Wednesday, August 17, 2011

9mm interview with John Hart

The 9mm series has been on a bit of a hiatus in the past few weeks, but don't worry, it will continue to be a regular feature here on Crime Watch. Today, for the 55th instalment of the popular series, I am sharing my recent 9mm interview with double Edgar Award winner John Hart (DOWN RIVER, THE LAST CHILD), an author who in my opinion is one of the very finest around, whatever the genre.

I was fortunate enough to interview Hart for a recent article in the New Zealand Listener (read here), and it was a real pleasure to talk to him about everything from the literary merit of crime fiction, to the importance of compelling characters and treating a setting honestly (it's good and bad aspects), to getting gripping drama from 'small-scale' personal stories rather than world-coming-to-an-end plotlines, to the fact we'd both left the law to do something else, something better (hopefully) with our lives.

Hart was a really humble, down-to-earth guy, and I'm looking forward to meeting him in person when he visits New Zealand in the next few days, touring in support of his fourth novel, IRON HOUSE. Hart will be appearing at Hagley Park in Christchurch on Sunday 21 August as part of the "Setting the Stage for Murder" event where the 2011 Ngaio Marsh Award for Best Crime Novel will be presented, and at Takapuna Library in Auckland on Tuesday 23 August for a solo event (see further details here).

But for now, John Hart stares down the barrel of 9mm.


Who is your favourite recurring crime fiction hero or detective?
I still love Kay Scarpetta from Patricia Cornwell’s novels. We went to the same small school, she was a few years ahead of me, and she has always been an inspiration to me, and when I was trying to get into this business I could look at her and think if she could do it, I could do it. I’ve followed her career for that reason, amongst others, and I’ve always enjoyed her. I love Lucas Davenport, John Sanford’s character, he’s enjoyable. And I’m a sucker for Jack Reacher too, Lee Child’s guy, and Harry Bosch from Michael Connelly. Those are really four series characters that I would go to regularly.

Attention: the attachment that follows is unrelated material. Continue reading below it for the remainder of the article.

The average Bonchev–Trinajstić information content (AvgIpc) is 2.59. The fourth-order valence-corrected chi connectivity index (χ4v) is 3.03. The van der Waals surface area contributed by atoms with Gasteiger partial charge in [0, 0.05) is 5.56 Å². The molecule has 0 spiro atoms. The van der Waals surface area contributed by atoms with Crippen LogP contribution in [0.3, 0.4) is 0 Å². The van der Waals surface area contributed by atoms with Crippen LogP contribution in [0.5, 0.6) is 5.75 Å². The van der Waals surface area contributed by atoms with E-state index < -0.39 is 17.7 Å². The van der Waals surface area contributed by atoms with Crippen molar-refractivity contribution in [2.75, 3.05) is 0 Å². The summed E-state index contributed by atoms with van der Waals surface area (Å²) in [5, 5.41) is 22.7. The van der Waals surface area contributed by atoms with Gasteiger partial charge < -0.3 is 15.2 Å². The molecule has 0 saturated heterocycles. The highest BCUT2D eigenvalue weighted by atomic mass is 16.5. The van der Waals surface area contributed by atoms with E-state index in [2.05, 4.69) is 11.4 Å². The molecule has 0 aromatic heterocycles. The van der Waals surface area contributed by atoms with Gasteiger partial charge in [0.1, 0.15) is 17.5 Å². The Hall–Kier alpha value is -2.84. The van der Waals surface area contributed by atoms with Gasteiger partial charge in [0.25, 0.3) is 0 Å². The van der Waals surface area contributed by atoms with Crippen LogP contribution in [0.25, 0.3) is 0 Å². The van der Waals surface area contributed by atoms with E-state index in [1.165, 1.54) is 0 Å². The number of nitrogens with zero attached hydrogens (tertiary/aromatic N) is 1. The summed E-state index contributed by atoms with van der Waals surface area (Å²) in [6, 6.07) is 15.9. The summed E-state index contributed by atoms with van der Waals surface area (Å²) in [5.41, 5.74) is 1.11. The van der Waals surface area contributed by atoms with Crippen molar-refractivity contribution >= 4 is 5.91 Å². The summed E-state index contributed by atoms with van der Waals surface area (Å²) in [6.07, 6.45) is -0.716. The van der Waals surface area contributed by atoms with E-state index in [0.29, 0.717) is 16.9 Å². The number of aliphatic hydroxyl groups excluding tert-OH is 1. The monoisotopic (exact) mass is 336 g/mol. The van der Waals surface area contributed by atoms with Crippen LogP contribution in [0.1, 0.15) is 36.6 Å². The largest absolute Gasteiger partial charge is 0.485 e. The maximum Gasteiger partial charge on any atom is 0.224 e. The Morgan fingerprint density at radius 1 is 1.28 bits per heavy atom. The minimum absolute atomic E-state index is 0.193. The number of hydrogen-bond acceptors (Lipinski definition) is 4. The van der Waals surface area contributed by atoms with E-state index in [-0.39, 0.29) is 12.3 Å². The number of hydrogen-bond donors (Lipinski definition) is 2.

What was the very first book you remember reading and really loving, and why?
I remember specifically, because I remember my father read it to me and I still have it, a book called DIVERS DOWN, I can’t remember the author, it’s in a box in the basement somewhere. But it’s called DIVERS DOWN and it’s about a group of kids who came to sort of an engineering camp in Hawaii and got involved in a project raising a sunken ship that had belonged to some Hawaiian king. And the book was filled with good kids trying to do right, and bad kids trying to derail things, and underwater adventure. That’s definitely the first one I remember. For all I know it could have been absolutely the worst thing ever written, because I was probably six or seven, but my father was doing his medical residency when I was at that formative age, so for him to find ten or fifteen minutes to read a story to me was be a big deal, because he would be at the hospital 30-40 hours straight, sleeping in the backrooms...

Before your debut crime novel, what else had you written (if anything) unpublished manuscripts, short stories, articles?
I had a couple of unpublished manuscripts that remain deep dark secrets, two failed novels that honestly should never have been published. My editor thinks they’re lost masterpieces and keeps asking me to see them, but keeps getting refused, which I’m convinced is the height of wisdom. The first one was a science fiction novel and the second was more a mainstream thriller.

And there was plenty of legal writing of course. The only short story I wrote I wrote when I was ten years old, and it may have linked in to that DIVERS DOWN story because it was about falling off a fishing boat and basically being rescued by Aquaman, and an underwater civilisation brought me into their world. I’m sure it was fun to write.